When off-label use rises to a significant level in some other way, the FDA may step in. But this is not a given. There are no hard and fast rules here. It is a political anarchy: FDA bureaucrats want to shut down that off-label use and force more clinical trials on their own terms, one named disease at a time, but there is always too much to do in any given day. On the other side of this are developers, patient advocates, and public opinion. People involved in providing therapies when the FDA has decided that they want to step in risk prosecution, fines, and jail time for their principles if the FDA decides to take a hard line. This is the case whether or not it is legal under the letter of the law to offer these technologies off-label: the FDA will squeeze the manufacturers and the distributors, not the physicians. Fighting this sort of intervention may will be ruinously expensive, a long-running legal battle with a government agency with far greater resources than any of the other players in the space.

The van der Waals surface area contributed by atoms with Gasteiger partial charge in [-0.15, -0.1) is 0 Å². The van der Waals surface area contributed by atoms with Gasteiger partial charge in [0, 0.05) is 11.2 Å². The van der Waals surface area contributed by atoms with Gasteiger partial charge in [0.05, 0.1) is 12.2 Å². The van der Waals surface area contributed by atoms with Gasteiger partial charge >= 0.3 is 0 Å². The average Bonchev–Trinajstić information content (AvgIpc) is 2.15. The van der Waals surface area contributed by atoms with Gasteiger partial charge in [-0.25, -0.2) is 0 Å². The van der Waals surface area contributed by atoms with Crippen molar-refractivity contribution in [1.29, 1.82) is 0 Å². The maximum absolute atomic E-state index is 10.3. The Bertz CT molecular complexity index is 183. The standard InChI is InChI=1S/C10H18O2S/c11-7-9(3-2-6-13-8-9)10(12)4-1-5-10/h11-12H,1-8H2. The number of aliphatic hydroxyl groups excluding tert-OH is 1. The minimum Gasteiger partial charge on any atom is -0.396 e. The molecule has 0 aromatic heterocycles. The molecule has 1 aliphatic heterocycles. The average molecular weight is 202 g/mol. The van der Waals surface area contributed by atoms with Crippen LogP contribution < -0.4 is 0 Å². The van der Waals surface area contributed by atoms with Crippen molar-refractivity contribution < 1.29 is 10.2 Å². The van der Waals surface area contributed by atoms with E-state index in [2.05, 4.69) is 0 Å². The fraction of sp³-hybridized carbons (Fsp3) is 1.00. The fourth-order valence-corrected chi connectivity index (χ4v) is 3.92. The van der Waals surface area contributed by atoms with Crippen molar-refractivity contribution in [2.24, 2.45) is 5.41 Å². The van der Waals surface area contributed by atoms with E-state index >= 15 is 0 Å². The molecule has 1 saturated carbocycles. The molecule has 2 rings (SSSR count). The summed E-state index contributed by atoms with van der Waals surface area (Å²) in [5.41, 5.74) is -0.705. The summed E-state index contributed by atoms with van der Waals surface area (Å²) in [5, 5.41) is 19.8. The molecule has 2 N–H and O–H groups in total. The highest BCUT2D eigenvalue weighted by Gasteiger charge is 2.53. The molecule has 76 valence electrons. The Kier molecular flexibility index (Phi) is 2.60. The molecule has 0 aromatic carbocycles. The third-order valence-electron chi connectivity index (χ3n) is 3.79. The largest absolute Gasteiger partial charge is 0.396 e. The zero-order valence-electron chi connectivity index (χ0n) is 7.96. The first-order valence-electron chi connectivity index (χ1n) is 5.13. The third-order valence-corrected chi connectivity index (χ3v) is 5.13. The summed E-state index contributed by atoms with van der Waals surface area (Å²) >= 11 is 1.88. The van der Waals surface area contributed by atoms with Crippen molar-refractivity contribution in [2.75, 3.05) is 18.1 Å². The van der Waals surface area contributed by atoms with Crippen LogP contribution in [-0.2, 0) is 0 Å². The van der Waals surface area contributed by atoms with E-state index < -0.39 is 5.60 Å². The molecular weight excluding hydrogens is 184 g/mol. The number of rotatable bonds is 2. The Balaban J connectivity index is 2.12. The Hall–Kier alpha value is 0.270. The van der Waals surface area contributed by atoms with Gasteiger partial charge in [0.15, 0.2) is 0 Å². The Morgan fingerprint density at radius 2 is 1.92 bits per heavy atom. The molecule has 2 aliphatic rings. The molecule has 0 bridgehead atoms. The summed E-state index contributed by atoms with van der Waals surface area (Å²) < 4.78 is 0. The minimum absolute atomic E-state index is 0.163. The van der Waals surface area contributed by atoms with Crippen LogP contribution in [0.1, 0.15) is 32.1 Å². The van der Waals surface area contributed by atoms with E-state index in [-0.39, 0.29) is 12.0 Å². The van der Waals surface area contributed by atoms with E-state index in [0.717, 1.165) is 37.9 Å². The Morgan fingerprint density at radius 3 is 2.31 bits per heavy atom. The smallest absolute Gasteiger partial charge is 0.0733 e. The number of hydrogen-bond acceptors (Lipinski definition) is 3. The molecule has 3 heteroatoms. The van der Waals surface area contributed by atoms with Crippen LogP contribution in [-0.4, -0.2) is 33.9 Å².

The bottom line is that when senolytics or other early rejuvenation therapies are narrowly approved for specific age-related conditions, that will likely roll right into a sizable battle over off-label use. It seems inevitable that people will try – and why shouldn’t they? Does the law serve humanity, or does humanity serve the law? Should we all lie down and die because FDA staff are prissy about their rules? Because of the incentives and the parties involved, it just isn’t the case that approval for the first few age-related diseases will immediately enable widespread use, unless the political and public opinion battle immediately goes very poorly for the FDA. Sadly, I don’t see why it would: the leadership at the FDA has successfully shut down or held back numerous other avenues for off-label delivery of beneficial treatments over the past decades, over the objections of many well-supported advocacy organizations and the voices of suffering patients.